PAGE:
Another big issue down here is oil. It is such a mixed issue - it brings in jobs and money, but also causes serious environmental issues (depending on who you talk to). As we were driving back to I-10, we passed many businesses that support the oil industry. This one was catching - it's an office building, but if you look close - it is built to resemble an offshore oil rig!


As usual, there are more things to learn about and enjoy down here then we have time for. We need to move on to Texas next and leave these nice folks behind. Given that we didn't have much time to spend in Louisiana, I'm glad we skipped New Orleans and made time to learn about the cajun history, rice and Tabasco.


Miles Driven - 135, cumulative 14,029
Camped at Sam Houston Jones State Park in Lake Charles, Louisiana (about 32 miles from Texas border)

Provisions Procured:
- Gas ($38.06 for 12.69 g at 123887)
- Lunch at Bon Creole Lunch Counter in New Iberia, LA

Animals Sighted:

(a) Domestic - Lots of cattle, some sheep, horses, and a cat
(b) Wild - Crows, Killdeer, Osprey

Posted by jl98584 19:27 Archived in USA Tagged family_travel

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Wow, I can't believe you are here..in Texas.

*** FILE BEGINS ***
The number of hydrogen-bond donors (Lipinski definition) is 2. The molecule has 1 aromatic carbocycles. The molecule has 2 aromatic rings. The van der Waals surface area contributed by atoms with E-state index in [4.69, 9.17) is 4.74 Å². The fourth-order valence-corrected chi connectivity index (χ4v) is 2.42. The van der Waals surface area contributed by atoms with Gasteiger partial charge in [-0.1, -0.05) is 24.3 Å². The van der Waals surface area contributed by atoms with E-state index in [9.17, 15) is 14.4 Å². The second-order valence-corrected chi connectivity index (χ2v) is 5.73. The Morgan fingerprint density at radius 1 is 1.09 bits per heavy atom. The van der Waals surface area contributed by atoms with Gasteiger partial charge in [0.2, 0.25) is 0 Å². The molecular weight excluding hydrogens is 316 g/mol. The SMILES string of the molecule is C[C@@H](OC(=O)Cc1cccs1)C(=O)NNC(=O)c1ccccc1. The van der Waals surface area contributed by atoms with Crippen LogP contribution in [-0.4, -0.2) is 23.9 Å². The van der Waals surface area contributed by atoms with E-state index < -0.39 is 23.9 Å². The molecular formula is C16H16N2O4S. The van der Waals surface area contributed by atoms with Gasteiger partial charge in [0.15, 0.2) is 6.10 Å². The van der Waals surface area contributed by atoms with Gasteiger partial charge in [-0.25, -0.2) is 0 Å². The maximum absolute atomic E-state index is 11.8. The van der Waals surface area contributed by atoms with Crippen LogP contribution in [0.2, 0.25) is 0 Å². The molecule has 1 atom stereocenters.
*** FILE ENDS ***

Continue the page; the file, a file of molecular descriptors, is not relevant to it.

That is a cool thing, the Avery Island and tabasco. There is alot of Cajun culture in San Antonio. I guess we are close enough. The Fiesta in April has a night parade that is much like Mardi Graw. It is cool this week, but the weather reports are saying it should warm a little next weekend.

by rllomas

How come I Learned about Cajun history in school and you didn't? I guess you are right, you must have been asleep in class. I did not learn about the history of Tabasco sauce in school however, so even though the tour may not have been really exiting, the info on the blog was interesting. I also didn't know about the salt domes in LA, so more stuff I didn't know. I'm in Portland (OR) for a seminar where I am learning masses of information. I think I've thunk enuf for one day.

by drque